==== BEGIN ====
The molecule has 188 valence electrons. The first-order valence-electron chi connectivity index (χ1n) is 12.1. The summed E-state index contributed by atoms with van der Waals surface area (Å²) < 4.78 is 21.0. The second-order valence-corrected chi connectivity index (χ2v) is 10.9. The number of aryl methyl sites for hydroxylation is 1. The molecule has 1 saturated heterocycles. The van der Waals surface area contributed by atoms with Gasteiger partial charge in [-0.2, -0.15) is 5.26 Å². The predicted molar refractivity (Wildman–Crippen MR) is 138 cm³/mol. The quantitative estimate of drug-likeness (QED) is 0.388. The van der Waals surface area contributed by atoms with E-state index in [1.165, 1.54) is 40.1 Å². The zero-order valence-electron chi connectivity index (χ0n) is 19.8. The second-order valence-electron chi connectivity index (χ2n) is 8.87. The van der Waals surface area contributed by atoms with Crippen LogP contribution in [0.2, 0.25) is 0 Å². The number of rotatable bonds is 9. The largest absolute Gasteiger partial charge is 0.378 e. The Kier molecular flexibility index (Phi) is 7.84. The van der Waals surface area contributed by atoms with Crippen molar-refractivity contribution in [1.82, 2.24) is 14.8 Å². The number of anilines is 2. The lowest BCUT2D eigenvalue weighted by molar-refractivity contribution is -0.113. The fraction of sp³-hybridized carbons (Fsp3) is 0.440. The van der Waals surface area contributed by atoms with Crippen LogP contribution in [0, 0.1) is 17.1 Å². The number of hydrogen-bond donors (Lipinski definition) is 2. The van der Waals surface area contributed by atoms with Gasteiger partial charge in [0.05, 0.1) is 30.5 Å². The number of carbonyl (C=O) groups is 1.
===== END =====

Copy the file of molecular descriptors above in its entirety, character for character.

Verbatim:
The molecule has 188 valence electrons. The first-order valence-electron chi connectivity index (χ1n) is 12.1. The summed E-state index contributed by atoms with van der Waals surface area (Å²) < 4.78 is 21.0. The second-order valence-corrected chi connectivity index (χ2v) is 10.9. The number of aryl methyl sites for hydroxylation is 1. The molecule has 1 saturated heterocycles. The van der Waals surface area contributed by atoms with Gasteiger partial charge in [-0.2, -0.15) is 5.26 Å². The predicted molar refractivity (Wildman–Crippen MR) is 138 cm³/mol. The quantitative estimate of drug-likeness (QED) is 0.388. The van der Waals surface area contributed by atoms with E-state index in [1.165, 1.54) is 40.1 Å². The zero-order valence-electron chi connectivity index (χ0n) is 19.8. The second-order valence-electron chi connectivity index (χ2n) is 8.87. The van der Waals surface area contributed by atoms with Crippen LogP contribution in [0.2, 0.25) is 0 Å². The number of rotatable bonds is 9. The largest absolute Gasteiger partial charge is 0.378 e. The Kier molecular flexibility index (Phi) is 7.84. The van der Waals surface area contributed by atoms with Crippen molar-refractivity contribution in [1.82, 2.24) is 14.8 Å². The number of anilines is 2. The lowest BCUT2D eigenvalue weighted by molar-refractivity contribution is -0.113. The fraction of sp³-hybridized carbons (Fsp3) is 0.440. The van der Waals surface area contributed by atoms with Crippen LogP contribution in [0, 0.1) is 17.1 Å². The number of hydrogen-bond donors (Lipinski definition) is 2. The van der Waals surface area contributed by atoms with Gasteiger partial charge in [0.05, 0.1) is 30.5 Å². The number of carbonyl (C=O) groups is 1.